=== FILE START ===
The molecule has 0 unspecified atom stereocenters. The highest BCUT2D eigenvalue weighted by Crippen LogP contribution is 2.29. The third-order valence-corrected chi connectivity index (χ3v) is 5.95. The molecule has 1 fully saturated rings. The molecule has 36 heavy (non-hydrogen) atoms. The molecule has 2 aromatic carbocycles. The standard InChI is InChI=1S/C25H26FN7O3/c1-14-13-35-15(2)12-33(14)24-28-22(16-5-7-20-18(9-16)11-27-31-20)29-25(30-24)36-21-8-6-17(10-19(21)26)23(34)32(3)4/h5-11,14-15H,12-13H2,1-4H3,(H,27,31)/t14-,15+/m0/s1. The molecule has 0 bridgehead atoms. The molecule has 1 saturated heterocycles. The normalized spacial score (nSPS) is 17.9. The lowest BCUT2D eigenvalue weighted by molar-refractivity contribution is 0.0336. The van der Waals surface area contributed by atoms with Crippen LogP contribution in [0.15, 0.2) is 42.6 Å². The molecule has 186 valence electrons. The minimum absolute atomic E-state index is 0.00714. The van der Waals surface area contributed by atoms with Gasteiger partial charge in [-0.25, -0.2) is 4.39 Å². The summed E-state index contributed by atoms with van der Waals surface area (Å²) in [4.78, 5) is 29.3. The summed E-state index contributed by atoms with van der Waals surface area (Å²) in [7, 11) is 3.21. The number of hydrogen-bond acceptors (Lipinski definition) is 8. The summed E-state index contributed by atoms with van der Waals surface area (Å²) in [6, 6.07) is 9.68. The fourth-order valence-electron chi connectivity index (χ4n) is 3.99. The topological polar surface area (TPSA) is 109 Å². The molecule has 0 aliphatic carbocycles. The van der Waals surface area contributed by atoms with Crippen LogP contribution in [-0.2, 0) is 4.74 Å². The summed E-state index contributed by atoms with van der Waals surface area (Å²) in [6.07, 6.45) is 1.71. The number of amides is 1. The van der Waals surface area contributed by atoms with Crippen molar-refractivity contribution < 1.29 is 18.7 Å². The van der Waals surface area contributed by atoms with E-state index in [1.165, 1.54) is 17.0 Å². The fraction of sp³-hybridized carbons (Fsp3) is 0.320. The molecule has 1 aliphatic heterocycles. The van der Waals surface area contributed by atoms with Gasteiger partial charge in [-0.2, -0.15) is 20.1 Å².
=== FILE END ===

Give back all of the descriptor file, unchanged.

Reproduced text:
The molecule has 0 unspecified atom stereocenters. The highest BCUT2D eigenvalue weighted by Crippen LogP contribution is 2.29. The third-order valence-corrected chi connectivity index (χ3v) is 5.95. The molecule has 1 fully saturated rings. The molecule has 36 heavy (non-hydrogen) atoms. The molecule has 2 aromatic carbocycles. The standard InChI is InChI=1S/C25H26FN7O3/c1-14-13-35-15(2)12-33(14)24-28-22(16-5-7-20-18(9-16)11-27-31-20)29-25(30-24)36-21-8-6-17(10-19(21)26)23(34)32(3)4/h5-11,14-15H,12-13H2,1-4H3,(H,27,31)/t14-,15+/m0/s1. The molecule has 0 bridgehead atoms. The molecule has 1 saturated heterocycles. The normalized spacial score (nSPS) is 17.9. The lowest BCUT2D eigenvalue weighted by molar-refractivity contribution is 0.0336. The van der Waals surface area contributed by atoms with Crippen LogP contribution in [0.15, 0.2) is 42.6 Å². The molecule has 186 valence electrons. The minimum absolute atomic E-state index is 0.00714. The van der Waals surface area contributed by atoms with Gasteiger partial charge in [-0.25, -0.2) is 4.39 Å². The summed E-state index contributed by atoms with van der Waals surface area (Å²) in [4.78, 5) is 29.3. The summed E-state index contributed by atoms with van der Waals surface area (Å²) in [7, 11) is 3.21. The number of hydrogen-bond acceptors (Lipinski definition) is 8. The summed E-state index contributed by atoms with van der Waals surface area (Å²) in [6, 6.07) is 9.68. The fourth-order valence-electron chi connectivity index (χ4n) is 3.99. The topological polar surface area (TPSA) is 109 Å². The molecule has 0 aliphatic carbocycles. The van der Waals surface area contributed by atoms with Crippen LogP contribution in [-0.2, 0) is 4.74 Å². The summed E-state index contributed by atoms with van der Waals surface area (Å²) in [6.07, 6.45) is 1.71. The number of amides is 1. The van der Waals surface area contributed by atoms with Crippen molar-refractivity contribution < 1.29 is 18.7 Å². The van der Waals surface area contributed by atoms with E-state index in [1.165, 1.54) is 17.0 Å². The fraction of sp³-hybridized carbons (Fsp3) is 0.320. The molecule has 1 aliphatic heterocycles. The van der Waals surface area contributed by atoms with Gasteiger partial charge in [-0.2, -0.15) is 20.1 Å².